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1099-K Reporting, Funding for Disadvantaged Borrowers, and Hybrid Ups Productivity


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[Gene Marks, host]

Hey everybody, it’s Gene Marks and welcome to another episode of the Paychex THRIVE Week in Review podcast. This is where every week we take a few items in the news that impact your small business and give you a few thoughts on how it impacts you and maybe some advice, as well. So, let's get to it with you.


The first bit of news that comes this week is from the IRS. It's actually last week. They announced a delay – the agency did – in the form 1099 reporting threshold for third-party payment platforms. So, the following feedback from taxpayers, this according to the IRS statement, tax professionals and payment processors, and to reduce taxpayer confusion, the IRS released a new notice announcing a delay of the new $600 form 1099-K reporting threshold for third-party settlement organizations.


As the IRS continues to work to implement the new law, the agency will treat 2023 as an additional transition year. This will reduce the potential confusion caused by the distribution of an estimated 44 million Forms 1099-K sent to many taxpayers who wouldn't expect one and may not have a tax obligation. As a result, reporting will not be required unless the taxpayer receives over $20,000 and has more than 200 transactions in 2023. However, that's going to go down that threshold to $5,000 for the tax year 2024.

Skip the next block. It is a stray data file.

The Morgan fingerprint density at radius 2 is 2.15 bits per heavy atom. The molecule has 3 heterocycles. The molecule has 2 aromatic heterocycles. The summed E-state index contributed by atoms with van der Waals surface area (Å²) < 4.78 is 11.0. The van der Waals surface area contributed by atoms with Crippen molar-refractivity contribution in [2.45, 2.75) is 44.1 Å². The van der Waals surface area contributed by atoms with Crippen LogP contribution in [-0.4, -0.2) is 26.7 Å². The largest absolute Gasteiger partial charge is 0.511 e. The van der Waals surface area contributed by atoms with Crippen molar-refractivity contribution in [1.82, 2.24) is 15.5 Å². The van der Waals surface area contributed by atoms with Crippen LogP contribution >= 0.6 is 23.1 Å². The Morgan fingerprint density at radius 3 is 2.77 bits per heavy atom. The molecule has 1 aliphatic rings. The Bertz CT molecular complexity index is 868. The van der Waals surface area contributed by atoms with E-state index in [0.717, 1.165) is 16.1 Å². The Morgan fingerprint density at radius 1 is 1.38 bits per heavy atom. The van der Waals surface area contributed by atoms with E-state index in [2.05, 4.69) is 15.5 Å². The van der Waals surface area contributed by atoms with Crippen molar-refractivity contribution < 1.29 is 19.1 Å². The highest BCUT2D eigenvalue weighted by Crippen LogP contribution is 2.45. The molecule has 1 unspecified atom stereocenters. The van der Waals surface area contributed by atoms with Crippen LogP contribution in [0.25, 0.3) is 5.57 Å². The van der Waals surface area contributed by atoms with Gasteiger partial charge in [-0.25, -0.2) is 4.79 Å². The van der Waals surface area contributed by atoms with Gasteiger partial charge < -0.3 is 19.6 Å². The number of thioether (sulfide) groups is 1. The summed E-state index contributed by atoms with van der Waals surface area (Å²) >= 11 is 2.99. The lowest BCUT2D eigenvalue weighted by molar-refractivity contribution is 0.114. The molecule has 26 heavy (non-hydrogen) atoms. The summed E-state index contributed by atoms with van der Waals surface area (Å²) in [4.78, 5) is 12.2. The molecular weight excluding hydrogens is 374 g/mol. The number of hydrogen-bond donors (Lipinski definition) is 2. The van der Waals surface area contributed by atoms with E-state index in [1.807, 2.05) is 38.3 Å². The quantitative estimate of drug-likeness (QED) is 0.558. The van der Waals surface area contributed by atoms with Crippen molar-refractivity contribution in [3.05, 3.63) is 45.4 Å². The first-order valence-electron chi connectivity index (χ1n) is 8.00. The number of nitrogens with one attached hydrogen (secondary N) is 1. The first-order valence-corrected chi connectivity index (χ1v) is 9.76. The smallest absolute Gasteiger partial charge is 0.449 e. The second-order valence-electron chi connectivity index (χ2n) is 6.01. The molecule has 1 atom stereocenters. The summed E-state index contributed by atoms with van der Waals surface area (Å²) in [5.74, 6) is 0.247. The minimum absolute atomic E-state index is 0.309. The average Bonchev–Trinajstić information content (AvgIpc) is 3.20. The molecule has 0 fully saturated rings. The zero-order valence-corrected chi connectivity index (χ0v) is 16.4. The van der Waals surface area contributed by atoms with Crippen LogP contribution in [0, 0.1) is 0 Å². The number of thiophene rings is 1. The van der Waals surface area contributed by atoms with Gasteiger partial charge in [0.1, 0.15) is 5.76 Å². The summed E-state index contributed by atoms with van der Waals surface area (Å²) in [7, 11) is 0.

So, what does this all mean? Not a lot, really. What this rule was intended to be is for third-party payment platforms like PayPal and, you know, Zelle and Venmo, that if you, during the course of the year receive payments from them in excess of $600, even if it was from various sources and even if it was from your friends and relatives rather than a business transaction, those payment platforms will still need to report those those transactions over $600 to the IRS and to, you as well,


This is going to create a lot of extra paperwork. And let's face it, if you're running a business and you're getting those transactions as revenue, you should be reporting it anyway. It was really designed by the IRS to try and catch taxpayers that aren't reporting those transactions. Anyway, it was going to cause a lot of confusion.


Bottom line is, nothing's changed. Everything is still the same. You know, if you are paying any independent contractors more than $600 in a year, you should be giving them a 1099. If you are getting paid more than $600 for business purposes for any customers, and they ask for an iPhone or a Social Security number, they want to give you a 1099. That's fine, as well. Hopefully you're reporting it anyway.


But the bottom line is this; this whole new reporting requirement of these third-party payment processors, it's a big mess. It's going to be delayed in 2024 and I'm betting it's going to be delayed indefinitely, but that's just my opinion.


So, nothing for you to worry about now if you were worried about those 1099 forms that you were potentially going to be receiving.


The next bit of news which comes from the Treasury Department. The Biden administration has announced that they are going to be distributing money to 20 additional states under the State Small Business Credit Initiative. This distribution is going to total about $51 million and go out to support small businesses in those 20 states. These states include Michigan, Virginia, South Carolina, and obviously a bunch more.


Guys, this is not news. This was announced by the Biden administration this past week as news that this money was being distributed, which is great, but the State Small Business Credit Initiative was actually legislated by Congress a few years ago during COVID under the Trump administration, actually. It is just now getting underway to implement this distribution of funds, which has been done over this past year. Actually, it started a year and a half ago.